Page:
- Slavery and information
- The Journal of Economic History
- Pages (from-to)
- Issue number
- Document type
- Interfacultary Research Institutes
Faculty of Law (FdR)
Faculty of Economics and Business (FEB)
- Amsterdam Center for Law & Economics (ACLE)
Amsterdam Business School Research Institute (ABS-RI)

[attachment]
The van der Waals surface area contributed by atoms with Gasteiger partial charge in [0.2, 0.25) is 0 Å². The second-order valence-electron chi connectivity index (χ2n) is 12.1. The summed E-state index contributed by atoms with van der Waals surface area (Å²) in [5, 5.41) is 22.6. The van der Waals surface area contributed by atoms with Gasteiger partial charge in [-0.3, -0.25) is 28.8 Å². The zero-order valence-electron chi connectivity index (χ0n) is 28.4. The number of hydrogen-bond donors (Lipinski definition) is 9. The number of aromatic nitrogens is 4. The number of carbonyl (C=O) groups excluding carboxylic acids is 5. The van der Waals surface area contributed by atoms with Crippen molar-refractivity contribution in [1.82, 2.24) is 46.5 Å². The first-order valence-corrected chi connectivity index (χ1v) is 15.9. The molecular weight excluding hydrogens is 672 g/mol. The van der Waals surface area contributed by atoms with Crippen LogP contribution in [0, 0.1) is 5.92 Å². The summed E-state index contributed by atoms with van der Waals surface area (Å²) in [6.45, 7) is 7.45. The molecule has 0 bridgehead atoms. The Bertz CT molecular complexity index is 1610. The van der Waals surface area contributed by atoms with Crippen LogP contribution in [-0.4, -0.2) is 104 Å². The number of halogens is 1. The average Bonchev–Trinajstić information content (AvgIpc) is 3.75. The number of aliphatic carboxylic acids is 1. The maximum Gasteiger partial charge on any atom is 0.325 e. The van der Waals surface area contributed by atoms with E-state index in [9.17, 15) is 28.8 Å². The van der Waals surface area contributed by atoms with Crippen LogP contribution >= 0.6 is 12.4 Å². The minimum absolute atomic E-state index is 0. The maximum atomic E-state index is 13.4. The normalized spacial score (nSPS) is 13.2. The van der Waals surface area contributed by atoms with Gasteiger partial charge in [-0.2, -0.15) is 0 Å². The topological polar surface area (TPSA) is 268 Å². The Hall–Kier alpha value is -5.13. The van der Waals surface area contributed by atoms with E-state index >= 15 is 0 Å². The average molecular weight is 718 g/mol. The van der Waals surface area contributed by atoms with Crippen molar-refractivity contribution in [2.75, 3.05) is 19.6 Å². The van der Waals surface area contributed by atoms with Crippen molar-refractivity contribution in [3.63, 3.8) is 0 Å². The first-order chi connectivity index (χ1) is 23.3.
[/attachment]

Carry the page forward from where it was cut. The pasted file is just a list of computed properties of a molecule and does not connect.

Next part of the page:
This article shows how asymmetric information shaped slavery by determining the likelihood of manumission. A theoretical model explains the need to offer positive incentives to slaves working in occupations characterized by a high degree of asymmetric information. As a result, masters freed (and, more generally, rewarded) slaves who performed well. The model's implications are then tested against the available evidence: both in Rome and in the Atlantic world, slaves with high asymmetric information tasks had greater chances of manumission. The analysis also sheds light on the master's choices of carrots versus sticks and of labor versus slavery.
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